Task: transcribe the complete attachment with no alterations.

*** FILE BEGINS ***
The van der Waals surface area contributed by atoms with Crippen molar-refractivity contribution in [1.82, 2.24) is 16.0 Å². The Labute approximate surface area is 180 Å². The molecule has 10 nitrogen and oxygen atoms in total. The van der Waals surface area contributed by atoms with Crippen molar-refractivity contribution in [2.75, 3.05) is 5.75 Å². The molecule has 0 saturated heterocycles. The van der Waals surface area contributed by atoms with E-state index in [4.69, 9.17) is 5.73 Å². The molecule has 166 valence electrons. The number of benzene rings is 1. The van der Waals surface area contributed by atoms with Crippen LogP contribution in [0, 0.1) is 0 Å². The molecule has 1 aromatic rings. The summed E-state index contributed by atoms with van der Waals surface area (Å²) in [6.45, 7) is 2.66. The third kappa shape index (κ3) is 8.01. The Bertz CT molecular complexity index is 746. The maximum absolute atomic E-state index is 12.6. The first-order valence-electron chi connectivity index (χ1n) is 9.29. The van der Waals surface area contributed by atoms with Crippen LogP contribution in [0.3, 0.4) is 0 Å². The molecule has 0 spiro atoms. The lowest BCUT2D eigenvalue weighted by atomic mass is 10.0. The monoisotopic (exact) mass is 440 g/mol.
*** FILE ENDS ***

The van der Waals surface area contributed by atoms with Crippen molar-refractivity contribution in [1.82, 2.24) is 16.0 Å². The Labute approximate surface area is 180 Å². The molecule has 10 nitrogen and oxygen atoms in total. The van der Waals surface area contributed by atoms with Crippen molar-refractivity contribution in [2.75, 3.05) is 5.75 Å². The molecule has 0 saturated heterocycles. The van der Waals surface area contributed by atoms with E-state index in [4.69, 9.17) is 5.73 Å². The molecule has 166 valence electrons. The number of benzene rings is 1. The van der Waals surface area contributed by atoms with Crippen LogP contribution in [0, 0.1) is 0 Å². The molecule has 1 aromatic rings. The summed E-state index contributed by atoms with van der Waals surface area (Å²) in [6.45, 7) is 2.66. The third kappa shape index (κ3) is 8.01. The Bertz CT molecular complexity index is 746. The maximum absolute atomic E-state index is 12.6. The first-order valence-electron chi connectivity index (χ1n) is 9.29. The van der Waals surface area contributed by atoms with Crippen LogP contribution in [0.3, 0.4) is 0 Å². The molecule has 0 spiro atoms. The lowest BCUT2D eigenvalue weighted by atomic mass is 10.0. The monoisotopic (exact) mass is 440 g/mol.